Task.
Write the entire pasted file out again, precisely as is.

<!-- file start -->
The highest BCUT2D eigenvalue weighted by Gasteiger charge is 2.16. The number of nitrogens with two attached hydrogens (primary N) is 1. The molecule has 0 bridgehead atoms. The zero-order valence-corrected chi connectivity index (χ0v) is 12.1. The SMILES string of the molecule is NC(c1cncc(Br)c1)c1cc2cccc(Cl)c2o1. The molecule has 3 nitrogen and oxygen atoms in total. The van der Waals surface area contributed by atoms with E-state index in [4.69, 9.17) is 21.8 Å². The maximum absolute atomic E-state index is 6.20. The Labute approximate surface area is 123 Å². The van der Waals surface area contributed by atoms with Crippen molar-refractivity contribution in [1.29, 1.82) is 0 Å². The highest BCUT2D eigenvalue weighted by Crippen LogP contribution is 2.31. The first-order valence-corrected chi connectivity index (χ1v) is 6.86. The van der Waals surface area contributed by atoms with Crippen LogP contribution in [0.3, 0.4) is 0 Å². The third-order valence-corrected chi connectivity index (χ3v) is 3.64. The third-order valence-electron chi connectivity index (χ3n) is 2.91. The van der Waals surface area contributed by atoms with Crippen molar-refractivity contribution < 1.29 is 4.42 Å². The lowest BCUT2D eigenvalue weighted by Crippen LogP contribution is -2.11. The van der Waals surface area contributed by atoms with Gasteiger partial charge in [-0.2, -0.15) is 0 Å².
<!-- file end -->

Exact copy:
The highest BCUT2D eigenvalue weighted by Gasteiger charge is 2.16. The number of nitrogens with two attached hydrogens (primary N) is 1. The molecule has 0 bridgehead atoms. The zero-order valence-corrected chi connectivity index (χ0v) is 12.1. The SMILES string of the molecule is NC(c1cncc(Br)c1)c1cc2cccc(Cl)c2o1. The molecule has 3 nitrogen and oxygen atoms in total. The van der Waals surface area contributed by atoms with E-state index in [4.69, 9.17) is 21.8 Å². The maximum absolute atomic E-state index is 6.20. The Labute approximate surface area is 123 Å². The van der Waals surface area contributed by atoms with Crippen molar-refractivity contribution in [1.29, 1.82) is 0 Å². The highest BCUT2D eigenvalue weighted by Crippen LogP contribution is 2.31. The first-order valence-corrected chi connectivity index (χ1v) is 6.86. The van der Waals surface area contributed by atoms with Crippen LogP contribution in [0.3, 0.4) is 0 Å². The third-order valence-corrected chi connectivity index (χ3v) is 3.64. The third-order valence-electron chi connectivity index (χ3n) is 2.91. The van der Waals surface area contributed by atoms with Crippen molar-refractivity contribution < 1.29 is 4.42 Å². The lowest BCUT2D eigenvalue weighted by Crippen LogP contribution is -2.11. The van der Waals surface area contributed by atoms with Gasteiger partial charge in [-0.2, -0.15) is 0 Å².